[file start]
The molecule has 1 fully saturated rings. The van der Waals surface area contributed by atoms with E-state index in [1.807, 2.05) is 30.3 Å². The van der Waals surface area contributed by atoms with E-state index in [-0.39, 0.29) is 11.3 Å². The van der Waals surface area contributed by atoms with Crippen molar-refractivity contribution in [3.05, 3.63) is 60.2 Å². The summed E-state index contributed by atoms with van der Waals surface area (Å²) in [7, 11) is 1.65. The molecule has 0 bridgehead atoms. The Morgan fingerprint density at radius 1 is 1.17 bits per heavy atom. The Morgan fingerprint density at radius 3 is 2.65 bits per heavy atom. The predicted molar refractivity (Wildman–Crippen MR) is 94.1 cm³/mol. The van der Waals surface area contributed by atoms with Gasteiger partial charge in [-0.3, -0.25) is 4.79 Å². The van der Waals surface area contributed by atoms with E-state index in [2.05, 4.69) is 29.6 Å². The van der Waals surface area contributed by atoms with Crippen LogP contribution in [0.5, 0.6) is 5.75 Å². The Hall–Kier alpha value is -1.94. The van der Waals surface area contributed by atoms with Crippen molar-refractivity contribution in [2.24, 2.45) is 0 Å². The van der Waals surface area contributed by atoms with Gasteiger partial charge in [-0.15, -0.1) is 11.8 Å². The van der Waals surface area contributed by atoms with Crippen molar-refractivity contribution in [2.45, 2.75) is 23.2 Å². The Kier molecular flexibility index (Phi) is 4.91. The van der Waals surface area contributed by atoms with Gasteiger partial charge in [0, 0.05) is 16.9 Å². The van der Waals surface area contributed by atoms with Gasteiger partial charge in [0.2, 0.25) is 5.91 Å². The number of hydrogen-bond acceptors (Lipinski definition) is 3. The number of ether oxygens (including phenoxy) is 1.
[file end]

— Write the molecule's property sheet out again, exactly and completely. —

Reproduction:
The molecule has 1 fully saturated rings. The van der Waals surface area contributed by atoms with E-state index in [1.807, 2.05) is 30.3 Å². The van der Waals surface area contributed by atoms with E-state index in [-0.39, 0.29) is 11.3 Å². The van der Waals surface area contributed by atoms with Crippen molar-refractivity contribution in [3.05, 3.63) is 60.2 Å². The summed E-state index contributed by atoms with van der Waals surface area (Å²) in [7, 11) is 1.65. The molecule has 0 bridgehead atoms. The Morgan fingerprint density at radius 1 is 1.17 bits per heavy atom. The Morgan fingerprint density at radius 3 is 2.65 bits per heavy atom. The predicted molar refractivity (Wildman–Crippen MR) is 94.1 cm³/mol. The van der Waals surface area contributed by atoms with Gasteiger partial charge in [-0.3, -0.25) is 4.79 Å². The van der Waals surface area contributed by atoms with E-state index in [2.05, 4.69) is 29.6 Å². The van der Waals surface area contributed by atoms with Crippen LogP contribution in [0.5, 0.6) is 5.75 Å². The Hall–Kier alpha value is -1.94. The van der Waals surface area contributed by atoms with Crippen molar-refractivity contribution in [2.24, 2.45) is 0 Å². The van der Waals surface area contributed by atoms with Gasteiger partial charge in [-0.15, -0.1) is 11.8 Å². The van der Waals surface area contributed by atoms with Crippen molar-refractivity contribution in [2.45, 2.75) is 23.2 Å². The Kier molecular flexibility index (Phi) is 4.91. The van der Waals surface area contributed by atoms with Gasteiger partial charge in [0, 0.05) is 16.9 Å². The van der Waals surface area contributed by atoms with Gasteiger partial charge in [0.2, 0.25) is 5.91 Å². The number of hydrogen-bond acceptors (Lipinski definition) is 3. The number of ether oxygens (including phenoxy) is 1.